There are a bunch of different ways to make them, using a cord and a binding thread.  Here are some of the possibilities:
Core - satin cord, waxed linen cord, leather or faux leather cord, craft cord
Binding thread - Nymo, fireline, carded silk thread, embroidery floss

Besides those materials, you'll need beads, of course, a button for the closure, fray check or hypo-tube cement, scissors, a beading needle, and possibly a sewing needle.

You'll have to experiment with length to see what works best for your size wrist.  I like having enough left over cord to make tying the knots easier, so I used 26 inches for a single wrap and 46 inches for a double (the length will be halved, remember!).

1. Thread the cord through the button shank, or through two of the holes.  Center it.


2. Depending upon the method you choose, anchor your "beading thread" and stitch your beads to the cords.  You can either loop the thread up and over the cord, or when using the satin cord, you can stitch right through it.  Stitch up from the bottom of the first bead, up and around the top cord, back down through the bead, around the bottom cord and angle the thread slightly diagonally in order to add the next bead.



3. When I chose beads which were too small for multiple passes of thread, like the little rose quartz ones (above), I stitched once through each bead and right through the satin cord.  Afterwards, I anchored a piece of embroidery floss at the button, and wrapped between each bead going down one side and back up the other.


4. My friend Pam skipped using embroidery floss on hers, and chose waxed linen cord and fireline.



5. For this one, I also skipped the embroidery floss, and used satin cord and Nymo to match.

Next week, I'll show you some more examples, and we'll see how to finish them off.
Part two


Copyright 2014 Cyndi Lavin. All rights reserved. Not to be reprinted, resold, or redistributed for profit. May be printed out for personal use or distributed electronically provided that entire file, including this notice, remains intact.

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Wednesday, October 08, 2014

Book review: Fabric Play


If you play with beads for awhile, and you work on putting your own spin on the projects that you do, rather than always following the suggested colorways of the designer, then you know how much changing the color can change the feel of a piece.


My other love besides making wearables is, predictably, making quilts, collages, and other mixed media pieces.  They often, but not always, have beads on them.  I got excited recently when Martingale sent me a review copy of Deanne Moore's new book Fabric Play.  She includes 14 graphic designs that will change quite dramatically as you change the fabrics.  You can transform any of these patterns from traditional to ultra-modern depending upon your own choices.  Each project is photographed in two completely different styles to help you get going.  And there are coloring diagrams to help you create your own!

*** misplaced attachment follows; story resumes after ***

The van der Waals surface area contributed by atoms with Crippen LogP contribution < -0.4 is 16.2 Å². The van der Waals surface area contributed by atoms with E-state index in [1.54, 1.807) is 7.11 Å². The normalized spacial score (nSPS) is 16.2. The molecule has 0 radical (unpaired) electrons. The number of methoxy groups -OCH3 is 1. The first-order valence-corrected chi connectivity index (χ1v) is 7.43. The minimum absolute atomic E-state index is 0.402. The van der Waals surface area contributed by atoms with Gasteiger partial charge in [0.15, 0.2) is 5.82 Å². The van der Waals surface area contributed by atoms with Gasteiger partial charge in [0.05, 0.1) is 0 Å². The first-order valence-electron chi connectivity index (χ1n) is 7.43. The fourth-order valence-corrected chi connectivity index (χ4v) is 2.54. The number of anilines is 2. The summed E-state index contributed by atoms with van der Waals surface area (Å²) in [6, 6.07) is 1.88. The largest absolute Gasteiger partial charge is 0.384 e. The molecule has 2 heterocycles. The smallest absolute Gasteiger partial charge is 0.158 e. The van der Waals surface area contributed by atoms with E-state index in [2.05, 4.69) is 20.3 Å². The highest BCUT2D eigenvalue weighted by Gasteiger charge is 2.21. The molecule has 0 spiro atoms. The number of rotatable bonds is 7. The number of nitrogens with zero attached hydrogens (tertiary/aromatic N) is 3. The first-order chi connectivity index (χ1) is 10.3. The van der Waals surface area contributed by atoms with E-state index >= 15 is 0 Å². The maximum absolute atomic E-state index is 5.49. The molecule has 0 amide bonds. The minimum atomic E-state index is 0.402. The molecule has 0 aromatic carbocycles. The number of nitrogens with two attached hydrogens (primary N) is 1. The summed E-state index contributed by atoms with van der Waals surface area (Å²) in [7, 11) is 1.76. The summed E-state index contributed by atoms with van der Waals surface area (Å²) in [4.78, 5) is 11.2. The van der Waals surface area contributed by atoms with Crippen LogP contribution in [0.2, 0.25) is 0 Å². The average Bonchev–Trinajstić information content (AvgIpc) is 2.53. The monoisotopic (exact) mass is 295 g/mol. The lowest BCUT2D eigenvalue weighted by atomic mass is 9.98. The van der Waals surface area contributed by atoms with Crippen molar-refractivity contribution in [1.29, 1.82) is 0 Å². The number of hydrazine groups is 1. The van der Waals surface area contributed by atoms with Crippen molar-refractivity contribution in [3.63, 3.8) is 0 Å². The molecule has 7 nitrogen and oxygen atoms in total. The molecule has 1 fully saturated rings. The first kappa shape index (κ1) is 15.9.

If you've not quilted before, this book presents designs that are possible for all skill levels.  Every Martingale quilting and sewing book also has a wonderful section that presents the basics, and each project lists exact amounts of fabric needed in each color, so fear not!







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Book review: Remarkable Rectangles


I have made a fair number of art quilts, many featuring beads, but most of mine are not geometric.  So when I saw Remarkable Rectangles, written by Robert DeCarli and published by Martingale, I thought maybe it was time to try a few.  What I found inside this book are 17 strip-pieced quilts that I swore could not be made from nothing but rectangles.  And yet, they are!  Once you know the secret of weaving these blocks, it all becomes quite simple.


So I thought I'd share this book with you.  Even though it doesn't feature beads, can't you see some of these blocks, or even full-sized quilts covered in them?  Each pattern gives you precise fabric requirements and all the cutting instructions, as well as the how-tos you'll need to finish a quilt.  This might be a bit much for someone who has never made a quilt before, but I believe that even a determined beginner can make these!